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Laos – Getting the Vang Vieng Vibes

08/31/2011 at 8:00 am

Posted In Guides, Laos

by simonwong

Vang Vieng – is a place you’ll love or hate. But you’re likely to love it by getting away from the main street, and heading west over the river past the Malina Guest House and walk right inside a real life Chinese watercolour painting. The karst hills all around Vang Vieng are incredible, reminiscent of China’s Guilin or Vietnam’s Halong Bay, but as you head deeper into the Laotian countryside, despite the very real smiles from the village people you pass, one gets a sense this is a place that won’t remain ‘undiscovered’ for much longer.

It doesn’t help that it’s tough to get to – travel in Laos is not friendly and you’d expect an uncomfortable experience and very, very long bus rides over well dodgy roads. Getting into the capital Vietienne was a 27 hour torture sat in a tiny seat on a local bus, heading in via Danang in Vietnam.

The littering of UXO (unexploded ordinance) across the country, especially the north, by massive American bombing during the ‘Secret War’ in Laos in 1961-1975, has left the country almost completely undevelopable, and thus not able to move much further than the stone age in terms of infrastructure. The Laotian countryside therefore remains pristine, unpolluted by modern industries and dotted with traditional H’mong villages – but it’s not recommended to stray away from well-worn tracks of this idyllic scene, or you may risk becoming the next ‘bombie’ victim (one of the many types of highly volatile explosives littering the country).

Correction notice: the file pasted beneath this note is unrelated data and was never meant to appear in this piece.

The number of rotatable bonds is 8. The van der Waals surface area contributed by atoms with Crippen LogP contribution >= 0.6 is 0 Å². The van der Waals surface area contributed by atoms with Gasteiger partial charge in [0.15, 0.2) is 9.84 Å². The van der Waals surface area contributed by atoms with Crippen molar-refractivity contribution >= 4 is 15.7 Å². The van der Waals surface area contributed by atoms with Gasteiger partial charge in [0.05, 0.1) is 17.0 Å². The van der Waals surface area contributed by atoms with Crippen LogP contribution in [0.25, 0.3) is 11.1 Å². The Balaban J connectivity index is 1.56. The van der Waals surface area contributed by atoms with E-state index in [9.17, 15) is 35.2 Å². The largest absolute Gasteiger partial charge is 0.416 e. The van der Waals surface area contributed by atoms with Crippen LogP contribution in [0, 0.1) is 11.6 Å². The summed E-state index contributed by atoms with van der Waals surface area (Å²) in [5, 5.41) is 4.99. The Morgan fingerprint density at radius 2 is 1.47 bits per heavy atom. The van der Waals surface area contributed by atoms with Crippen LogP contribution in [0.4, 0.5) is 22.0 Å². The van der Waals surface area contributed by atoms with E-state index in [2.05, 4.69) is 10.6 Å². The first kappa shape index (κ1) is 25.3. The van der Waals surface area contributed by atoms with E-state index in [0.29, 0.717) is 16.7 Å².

At Vang Vieng, there is a great sense of relief and adventure as you’re able to safely explore. Hire yourself an ATV (at approx USD15 per day), head over the river and take the west loop – along the way you’ll find a multitude of caves, villages, the most awesome scenery and a spattering of stoned hippies as they make their way back from tubing (sitting in an old rubber tyre and floating down a river, while gulping beer at stations along the way).

Take a scarf against the dust and a camera for the views – and come back with stories of smiling H’mong children, ancient Buddha Caves and hidden Blue Lagoons.